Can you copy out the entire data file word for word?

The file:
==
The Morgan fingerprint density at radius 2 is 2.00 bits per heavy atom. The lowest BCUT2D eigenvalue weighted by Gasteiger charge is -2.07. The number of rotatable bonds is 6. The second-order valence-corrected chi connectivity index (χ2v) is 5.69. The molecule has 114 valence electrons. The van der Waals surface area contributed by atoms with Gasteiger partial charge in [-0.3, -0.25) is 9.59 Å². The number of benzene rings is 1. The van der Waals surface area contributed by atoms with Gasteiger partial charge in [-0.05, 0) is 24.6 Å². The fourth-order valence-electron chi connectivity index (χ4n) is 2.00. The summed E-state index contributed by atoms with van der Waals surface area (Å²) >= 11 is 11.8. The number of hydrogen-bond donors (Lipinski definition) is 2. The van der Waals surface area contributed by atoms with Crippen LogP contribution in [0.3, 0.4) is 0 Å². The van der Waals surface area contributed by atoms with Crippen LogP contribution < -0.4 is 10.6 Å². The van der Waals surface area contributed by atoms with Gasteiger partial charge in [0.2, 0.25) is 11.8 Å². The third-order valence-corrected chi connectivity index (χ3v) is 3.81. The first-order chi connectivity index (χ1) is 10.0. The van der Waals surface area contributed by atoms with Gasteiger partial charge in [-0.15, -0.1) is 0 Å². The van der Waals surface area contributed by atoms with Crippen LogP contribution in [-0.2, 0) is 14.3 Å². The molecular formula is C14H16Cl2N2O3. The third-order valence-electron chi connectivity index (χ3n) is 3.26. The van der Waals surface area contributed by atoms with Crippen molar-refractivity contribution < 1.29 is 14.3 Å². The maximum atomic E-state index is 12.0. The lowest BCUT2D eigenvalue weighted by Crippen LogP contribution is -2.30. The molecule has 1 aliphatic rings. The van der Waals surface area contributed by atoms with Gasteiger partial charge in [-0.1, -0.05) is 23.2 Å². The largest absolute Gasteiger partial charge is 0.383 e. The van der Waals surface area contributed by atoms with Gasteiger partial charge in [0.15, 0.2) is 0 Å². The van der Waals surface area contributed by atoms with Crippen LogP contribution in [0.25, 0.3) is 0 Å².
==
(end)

The Morgan fingerprint density at radius 2 is 2.00 bits per heavy atom. The lowest BCUT2D eigenvalue weighted by Gasteiger charge is -2.07. The number of rotatable bonds is 6. The second-order valence-corrected chi connectivity index (χ2v) is 5.69. The molecule has 114 valence electrons. The van der Waals surface area contributed by atoms with Gasteiger partial charge in [-0.3, -0.25) is 9.59 Å². The number of benzene rings is 1. The van der Waals surface area contributed by atoms with Gasteiger partial charge in [-0.05, 0) is 24.6 Å². The fourth-order valence-electron chi connectivity index (χ4n) is 2.00. The summed E-state index contributed by atoms with van der Waals surface area (Å²) >= 11 is 11.8. The number of hydrogen-bond donors (Lipinski definition) is 2. The van der Waals surface area contributed by atoms with Crippen LogP contribution in [0.3, 0.4) is 0 Å². The van der Waals surface area contributed by atoms with Crippen LogP contribution < -0.4 is 10.6 Å². The van der Waals surface area contributed by atoms with Gasteiger partial charge in [0.2, 0.25) is 11.8 Å². The third-order valence-corrected chi connectivity index (χ3v) is 3.81. The first-order chi connectivity index (χ1) is 10.0. The van der Waals surface area contributed by atoms with Gasteiger partial charge in [-0.15, -0.1) is 0 Å². The van der Waals surface area contributed by atoms with Crippen LogP contribution in [-0.2, 0) is 14.3 Å². The molecular formula is C14H16Cl2N2O3. The third-order valence-electron chi connectivity index (χ3n) is 3.26. The van der Waals surface area contributed by atoms with Crippen molar-refractivity contribution < 1.29 is 14.3 Å². The maximum atomic E-state index is 12.0. The lowest BCUT2D eigenvalue weighted by Crippen LogP contribution is -2.30. The molecule has 1 aliphatic rings. The van der Waals surface area contributed by atoms with Gasteiger partial charge in [-0.1, -0.05) is 23.2 Å². The largest absolute Gasteiger partial charge is 0.383 e. The van der Waals surface area contributed by atoms with Gasteiger partial charge in [0.15, 0.2) is 0 Å². The van der Waals surface area contributed by atoms with Crippen LogP contribution in [0.25, 0.3) is 0 Å².